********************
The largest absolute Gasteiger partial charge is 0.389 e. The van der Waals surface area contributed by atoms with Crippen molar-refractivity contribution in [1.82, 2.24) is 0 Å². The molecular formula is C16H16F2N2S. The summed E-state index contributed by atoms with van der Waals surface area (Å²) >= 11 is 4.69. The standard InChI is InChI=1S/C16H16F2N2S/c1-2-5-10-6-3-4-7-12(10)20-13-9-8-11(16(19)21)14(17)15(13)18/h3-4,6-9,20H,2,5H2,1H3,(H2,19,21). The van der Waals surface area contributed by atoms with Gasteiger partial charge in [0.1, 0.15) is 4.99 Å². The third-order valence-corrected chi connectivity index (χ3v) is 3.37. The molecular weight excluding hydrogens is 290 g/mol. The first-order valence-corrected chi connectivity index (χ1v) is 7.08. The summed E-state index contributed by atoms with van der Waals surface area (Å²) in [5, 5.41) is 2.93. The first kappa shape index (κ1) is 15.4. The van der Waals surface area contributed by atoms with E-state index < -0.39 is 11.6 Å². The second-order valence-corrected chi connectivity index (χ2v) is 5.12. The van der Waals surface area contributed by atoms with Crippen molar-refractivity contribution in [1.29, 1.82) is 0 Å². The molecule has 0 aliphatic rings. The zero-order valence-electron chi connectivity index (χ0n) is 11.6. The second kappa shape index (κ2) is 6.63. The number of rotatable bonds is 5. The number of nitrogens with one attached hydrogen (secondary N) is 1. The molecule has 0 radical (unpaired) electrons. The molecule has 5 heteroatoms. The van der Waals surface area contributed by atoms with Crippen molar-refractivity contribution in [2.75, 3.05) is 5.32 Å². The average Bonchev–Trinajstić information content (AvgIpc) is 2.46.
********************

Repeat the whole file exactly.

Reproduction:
The largest absolute Gasteiger partial charge is 0.389 e. The van der Waals surface area contributed by atoms with Crippen molar-refractivity contribution in [1.82, 2.24) is 0 Å². The molecular formula is C16H16F2N2S. The summed E-state index contributed by atoms with van der Waals surface area (Å²) >= 11 is 4.69. The standard InChI is InChI=1S/C16H16F2N2S/c1-2-5-10-6-3-4-7-12(10)20-13-9-8-11(16(19)21)14(17)15(13)18/h3-4,6-9,20H,2,5H2,1H3,(H2,19,21). The van der Waals surface area contributed by atoms with Gasteiger partial charge in [0.1, 0.15) is 4.99 Å². The third-order valence-corrected chi connectivity index (χ3v) is 3.37. The molecular weight excluding hydrogens is 290 g/mol. The first-order valence-corrected chi connectivity index (χ1v) is 7.08. The summed E-state index contributed by atoms with van der Waals surface area (Å²) in [5, 5.41) is 2.93. The first kappa shape index (κ1) is 15.4. The van der Waals surface area contributed by atoms with E-state index < -0.39 is 11.6 Å². The second-order valence-corrected chi connectivity index (χ2v) is 5.12. The van der Waals surface area contributed by atoms with Crippen molar-refractivity contribution in [1.29, 1.82) is 0 Å². The molecule has 0 aliphatic rings. The zero-order valence-electron chi connectivity index (χ0n) is 11.6. The second kappa shape index (κ2) is 6.63. The number of rotatable bonds is 5. The number of nitrogens with one attached hydrogen (secondary N) is 1. The molecule has 0 radical (unpaired) electrons. The molecule has 5 heteroatoms. The van der Waals surface area contributed by atoms with Crippen molar-refractivity contribution in [2.75, 3.05) is 5.32 Å². The average Bonchev–Trinajstić information content (AvgIpc) is 2.46.